Bug deal: A father-son outing to an insect zoo
Written by Derek Blaylock
As the weather warms and spring turns to summer, unending yard work is the order of the day. While I yank weeds and lay pavers, my 5-year-old son, Geoffrey, joins in, excavating soil with pro-grade yard tools and peering under rocks in search of bugs. Usually the most he finds is a lowly worm or perhaps a potato bug, familiar acquaintances both. One day as we tended the soil, storm clouds threatened rain so we ditched our spades and headed to downtown Seattle in search of bugs beyond the backyard.
Nudged into the Pike Street Hill Climb, one flight below Western Avenue, Seattle Bug Safari is easy to miss (look for the banner on the stair railing). Enter through the gift shop and peruse an exhaustive collection of bug-centric wares, everything from raise-your-own butterfly kits to colorful and delicate glass scorpions, handmade in Russia. Here we encountered owner Brian Rolf, who started the Bug Safari in 2006 after visiting a bug zoo in another city. “I couldn’t believe somebody had made a business out of just showing bugs,” he said. “I thought, I’d love to do this in downtown Seattle. My girlfriend [now his wife] and I walked across the street to Starbucks and started writing the business plan on a napkin.”
For a fee, you can enter the bug chamber, located beyond the beige door behind the cash register. Caution: Children expecting a high-concept Woodland Park Zoo-style exhibit might be disappointed with the room’s austere ambience. You won’t find faux landscaping or piped-in nature sounds, just the viaduct’s muted roar outside the blind-covered windows. Instead, the focus is on the creatures — a fascinating and disparate collection of Phylum Arthropoda — each in its own custom-made, padlocked tank.
No sooner had we viewed the desert skunk beetles than I spied Geoffrey shining a flashlight into the murky tanks of the tarantula tower, a stack of aquariums holding hairy and fearsome specimens of varying size. Despite their appearance and formidable set of fangs, tarantulas are basically harmless to humans; a bite requires little more than a high tolerance for discomfort and some antiseptic wipes.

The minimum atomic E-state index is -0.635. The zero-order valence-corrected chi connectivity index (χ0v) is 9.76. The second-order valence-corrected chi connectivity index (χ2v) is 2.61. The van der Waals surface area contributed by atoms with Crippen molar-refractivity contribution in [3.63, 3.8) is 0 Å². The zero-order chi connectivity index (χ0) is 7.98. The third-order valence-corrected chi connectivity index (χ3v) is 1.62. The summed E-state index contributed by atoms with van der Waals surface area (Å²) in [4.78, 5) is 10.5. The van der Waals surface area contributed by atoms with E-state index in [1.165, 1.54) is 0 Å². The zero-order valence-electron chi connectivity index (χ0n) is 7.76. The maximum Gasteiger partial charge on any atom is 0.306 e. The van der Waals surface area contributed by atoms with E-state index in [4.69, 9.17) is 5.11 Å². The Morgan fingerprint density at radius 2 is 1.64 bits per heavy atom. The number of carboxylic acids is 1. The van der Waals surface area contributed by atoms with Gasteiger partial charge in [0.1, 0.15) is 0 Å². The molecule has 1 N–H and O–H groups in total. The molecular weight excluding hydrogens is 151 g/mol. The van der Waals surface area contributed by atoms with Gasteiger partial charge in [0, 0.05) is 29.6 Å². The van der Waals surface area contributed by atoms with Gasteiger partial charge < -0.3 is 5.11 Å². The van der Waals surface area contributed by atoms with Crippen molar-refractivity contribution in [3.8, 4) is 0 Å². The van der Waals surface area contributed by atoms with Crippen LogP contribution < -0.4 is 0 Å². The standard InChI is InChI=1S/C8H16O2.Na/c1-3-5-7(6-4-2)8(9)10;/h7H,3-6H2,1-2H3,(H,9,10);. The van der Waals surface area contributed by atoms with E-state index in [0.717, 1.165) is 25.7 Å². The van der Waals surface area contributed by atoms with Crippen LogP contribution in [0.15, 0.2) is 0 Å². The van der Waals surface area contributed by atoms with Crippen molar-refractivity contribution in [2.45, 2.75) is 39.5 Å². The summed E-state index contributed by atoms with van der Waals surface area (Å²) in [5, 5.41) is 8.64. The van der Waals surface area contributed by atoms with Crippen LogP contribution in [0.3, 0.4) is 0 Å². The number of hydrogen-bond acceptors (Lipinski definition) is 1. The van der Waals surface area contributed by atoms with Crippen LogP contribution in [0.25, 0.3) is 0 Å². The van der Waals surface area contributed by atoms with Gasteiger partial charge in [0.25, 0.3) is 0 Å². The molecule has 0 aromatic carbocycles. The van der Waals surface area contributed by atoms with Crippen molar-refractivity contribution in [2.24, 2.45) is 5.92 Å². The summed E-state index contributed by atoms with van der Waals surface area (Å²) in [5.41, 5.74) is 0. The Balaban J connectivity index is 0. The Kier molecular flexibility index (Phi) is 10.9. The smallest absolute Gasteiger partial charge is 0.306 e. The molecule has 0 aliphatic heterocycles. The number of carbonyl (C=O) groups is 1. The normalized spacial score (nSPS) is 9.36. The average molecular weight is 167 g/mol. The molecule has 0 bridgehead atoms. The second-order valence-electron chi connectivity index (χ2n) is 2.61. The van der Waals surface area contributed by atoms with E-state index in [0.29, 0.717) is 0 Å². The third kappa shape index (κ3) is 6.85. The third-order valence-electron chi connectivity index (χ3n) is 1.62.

Not so harmless is Rolf’s collection of scorpions, which includes the yellow tail, a highly poisonous native of the Middle East. Peering into the tank, we could see it hiding underneath a stick, with only the last three sections of tail exposed. There was the quarter-inch-long stinger, black and slightly curved. If stung by a yellow tail, one must call 9-1-1 immediately and hope to regain consciousness. An antidote to scorpion venom isn’t exactly a stock item at Walgreen’s, and most local hospitals don’t carry it either. According to Rolf, there might be some in Saudi Arabia somewhere.
Throughout our visit, Rolf was an engaging, expert guide and a one-man show. Reaching into a centipede’s tank with long metal tweezers, he prodded the critter gently. It scurried away and then reared its 10-inch body on about a hundred hind legs. Rolf noted two small stingers behind its head. “His venom isn’t as lethal as the scorpion’s,” he said. “I could probably drive myself to the hospital. But today I rode the bus, so I’d be in trouble.”
There was more to see, from underwater beetles to black widow spiders to the shocking New Guinea land lobster. Geoff could have stayed all day looking at the bugs, but we had yard work to finish.
Derek Blaylock lives in Seattle with his wife and two sons.
Seattle Bug Safari
1501 Western Ave., Seattle
Monday 11 a.m.-6 p.m.
Tuesday-Saturday 10 a.m.-6 p.m.
Admission: $6-$8, 2 and under free
Originally published in the June, 2008 print edition of ParentMap.